How I use Quizlet to study for the Medical Placement
Quizlet is proud to partner with real students to showcase authentic voices on our blog. This guest post is by Malaika Haider, a medical student at University of Manchester in UK.
Looking back on my preclinical years, I’d describe them as sunny with occasional light spells of rain. I knew the clinical years might bring in the frequent cloudy day, but no meteorologist could have predicted my first year in hospital would be spent under the perpetual black cloud of a global pandemic.
However, the lack of a stable clinical environment served to further the importance of self-directed learning in medical school. As third-year students, it’s our responsibility to balance clinical time in wards with online learning.
Full disclosure: At the start of the academic year, I struggled to find this balance. I was so excited to be on the wards seeing patients, that I felt guilty for heading to the library to work on my assigned reading. I also realized that my current study techniques just weren’t efficient enough for the clinical years. We have less time to learn so much more.
Maximal Gains in Minimal Time
Poring over a Grey’s Anatomy textbook was not only mentally draining, but I’m sure I spent more time people-watching and scrolling through Instagram than actually retaining any information.
Quizlet excels at incorporating the two most effective study methods for retaining information: active recall and spaced repetition.
Rereading a long page of notes doesn’t actually provide much utility at all. That’s why I find the Learning Assistant on Quizlet so incredibly useful. By analyzing my previous answers, I’m constantly challenged on information I usually fail to recall. That’s why I personally like to select the “let’s find out” option when using the Learning Assistant so I can identify gaps in my knowledge and focus on them rather than waste time on topics I already can recall.
The Learning Assistant often switches up the question style, from flashcards to matching to writing out an answer. This way I’m not memorizing a pattern, I’m actively retrieving information. And this makes all the difference.
The progress bar also lets me know when I’ve last studied a set and where I am in my learning journey so I can plan out my spaced repetition schedule.
The nature of clinical placements is unpredictable; my days are dictated by circumstances I can’t control or predict. Some days on the wards I’m not doing very much at all but other days I’ll spend a full morning running around inserting cannulas. If my time had to be flexible, so did my study methods.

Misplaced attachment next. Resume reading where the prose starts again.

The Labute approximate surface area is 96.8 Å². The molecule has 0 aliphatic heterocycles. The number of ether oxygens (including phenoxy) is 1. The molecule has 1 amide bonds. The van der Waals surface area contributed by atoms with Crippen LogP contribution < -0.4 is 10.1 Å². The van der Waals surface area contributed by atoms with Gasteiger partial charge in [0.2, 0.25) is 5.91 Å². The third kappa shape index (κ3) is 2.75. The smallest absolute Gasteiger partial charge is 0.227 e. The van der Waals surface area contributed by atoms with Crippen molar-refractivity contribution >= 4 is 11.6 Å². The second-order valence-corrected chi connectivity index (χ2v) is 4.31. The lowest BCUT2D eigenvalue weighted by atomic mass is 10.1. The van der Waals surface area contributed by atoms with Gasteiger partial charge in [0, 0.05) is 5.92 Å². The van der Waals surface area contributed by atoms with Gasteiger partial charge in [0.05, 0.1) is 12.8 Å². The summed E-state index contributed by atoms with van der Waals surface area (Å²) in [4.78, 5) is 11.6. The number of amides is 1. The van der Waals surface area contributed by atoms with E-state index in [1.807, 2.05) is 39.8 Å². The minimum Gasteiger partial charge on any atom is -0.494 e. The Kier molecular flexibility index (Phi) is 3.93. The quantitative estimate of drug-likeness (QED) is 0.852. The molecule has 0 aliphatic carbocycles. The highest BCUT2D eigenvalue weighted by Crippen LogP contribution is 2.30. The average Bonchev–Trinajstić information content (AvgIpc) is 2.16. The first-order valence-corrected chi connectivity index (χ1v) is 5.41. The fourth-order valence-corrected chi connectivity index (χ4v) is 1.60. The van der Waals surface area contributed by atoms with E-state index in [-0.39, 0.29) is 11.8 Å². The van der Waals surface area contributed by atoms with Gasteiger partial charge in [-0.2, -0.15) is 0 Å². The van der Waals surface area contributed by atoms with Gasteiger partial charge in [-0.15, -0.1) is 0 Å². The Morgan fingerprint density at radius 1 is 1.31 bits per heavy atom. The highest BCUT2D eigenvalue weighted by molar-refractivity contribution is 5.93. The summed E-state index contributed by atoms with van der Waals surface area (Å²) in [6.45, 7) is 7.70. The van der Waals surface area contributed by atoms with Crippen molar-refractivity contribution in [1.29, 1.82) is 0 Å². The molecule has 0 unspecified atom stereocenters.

Space is a rare commodity on wards, especially when you add in social distancing limitations. I rarely have the luxury of a desk with enough space for a laptop and a textbook. With the Quizlet app, I can sync my progress on both my laptop and my phone so as long as I have a chair or even a corner to stand in for five minutes. I'm always learning.
I’ve also found the Quizlet app to be a helpful tool for long commutes, whether that’s waking my brain up in the morning with some flashcards or killing time when I’m waiting for the train home. High yield learning means even a spare 15 minutes is valuable study time.
As someone who once swore by a paper, pen and a good old-fashioned notebook when studying, I couldn’t be more thankful to my past self for making the switch in the clinical years. I was suddenly dealing with a high volume of information that I needed to condense quickly. Fortunately, chances are that some kind soul on the internet has already done it for you in the form of a diagram on Quizlet.
From flow charts showing you how to treat hypertension in adult populations to tables showing you electrolyte concentrations in IV fluids, visual learning is a huge part of clinical medicine.
I’ve found that copying out diagrams by hand is time-consuming and honestly not helpful in review. With Quizlet, I can import my own image, blur out the information I need to remember and practice filling in the gaps myself.
I’ve found this feature particularly useful with interpreting X-rays too. I just upload an X-ray and use the point feature to note any relevant features. Then I can practice identifying it straight from the image.
Another benefit over paper and pen is the ability to constantly add new information or update old guidance. Medicine is a field that’s constantly evolving. New research means we have to change the way we approach a disease or a treatment. Making amendments to old sets is easy and I can add and delete as needed.
These are just a few of many ways that I’ve incorporated Quizlet into my study routine. If we’re learned anything from the past year, it’s that unpredicted circumstances require flexibility and adaptation. I predict that the perpetual black cloud will dissipate to sunny skies really soon!